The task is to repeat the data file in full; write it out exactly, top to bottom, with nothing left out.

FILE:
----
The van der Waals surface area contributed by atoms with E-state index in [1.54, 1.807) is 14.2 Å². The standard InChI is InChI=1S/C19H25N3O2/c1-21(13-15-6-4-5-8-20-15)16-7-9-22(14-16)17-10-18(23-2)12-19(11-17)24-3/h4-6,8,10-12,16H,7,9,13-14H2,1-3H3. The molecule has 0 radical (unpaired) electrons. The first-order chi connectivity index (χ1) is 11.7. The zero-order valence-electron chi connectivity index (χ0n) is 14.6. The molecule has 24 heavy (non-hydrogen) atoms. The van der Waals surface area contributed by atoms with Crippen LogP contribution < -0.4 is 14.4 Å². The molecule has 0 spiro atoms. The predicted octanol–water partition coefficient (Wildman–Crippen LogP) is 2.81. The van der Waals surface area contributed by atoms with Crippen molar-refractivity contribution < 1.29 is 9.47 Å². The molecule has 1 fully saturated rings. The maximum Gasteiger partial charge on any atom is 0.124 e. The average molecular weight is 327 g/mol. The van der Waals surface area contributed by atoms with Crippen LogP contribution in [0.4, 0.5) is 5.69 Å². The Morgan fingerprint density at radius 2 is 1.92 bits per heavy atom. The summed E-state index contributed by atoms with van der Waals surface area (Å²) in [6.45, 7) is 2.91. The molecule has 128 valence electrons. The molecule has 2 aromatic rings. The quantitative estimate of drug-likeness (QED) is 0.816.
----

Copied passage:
The van der Waals surface area contributed by atoms with E-state index in [1.54, 1.807) is 14.2 Å². The standard InChI is InChI=1S/C19H25N3O2/c1-21(13-15-6-4-5-8-20-15)16-7-9-22(14-16)17-10-18(23-2)12-19(11-17)24-3/h4-6,8,10-12,16H,7,9,13-14H2,1-3H3. The molecule has 0 radical (unpaired) electrons. The first-order chi connectivity index (χ1) is 11.7. The zero-order valence-electron chi connectivity index (χ0n) is 14.6. The molecule has 24 heavy (non-hydrogen) atoms. The van der Waals surface area contributed by atoms with Crippen LogP contribution < -0.4 is 14.4 Å². The molecule has 0 spiro atoms. The predicted octanol–water partition coefficient (Wildman–Crippen LogP) is 2.81. The van der Waals surface area contributed by atoms with Crippen molar-refractivity contribution < 1.29 is 9.47 Å². The molecule has 1 fully saturated rings. The maximum Gasteiger partial charge on any atom is 0.124 e. The average molecular weight is 327 g/mol. The van der Waals surface area contributed by atoms with Crippen LogP contribution in [0.4, 0.5) is 5.69 Å². The Morgan fingerprint density at radius 2 is 1.92 bits per heavy atom. The summed E-state index contributed by atoms with van der Waals surface area (Å²) in [6.45, 7) is 2.91. The molecule has 128 valence electrons. The molecule has 2 aromatic rings. The quantitative estimate of drug-likeness (QED) is 0.816.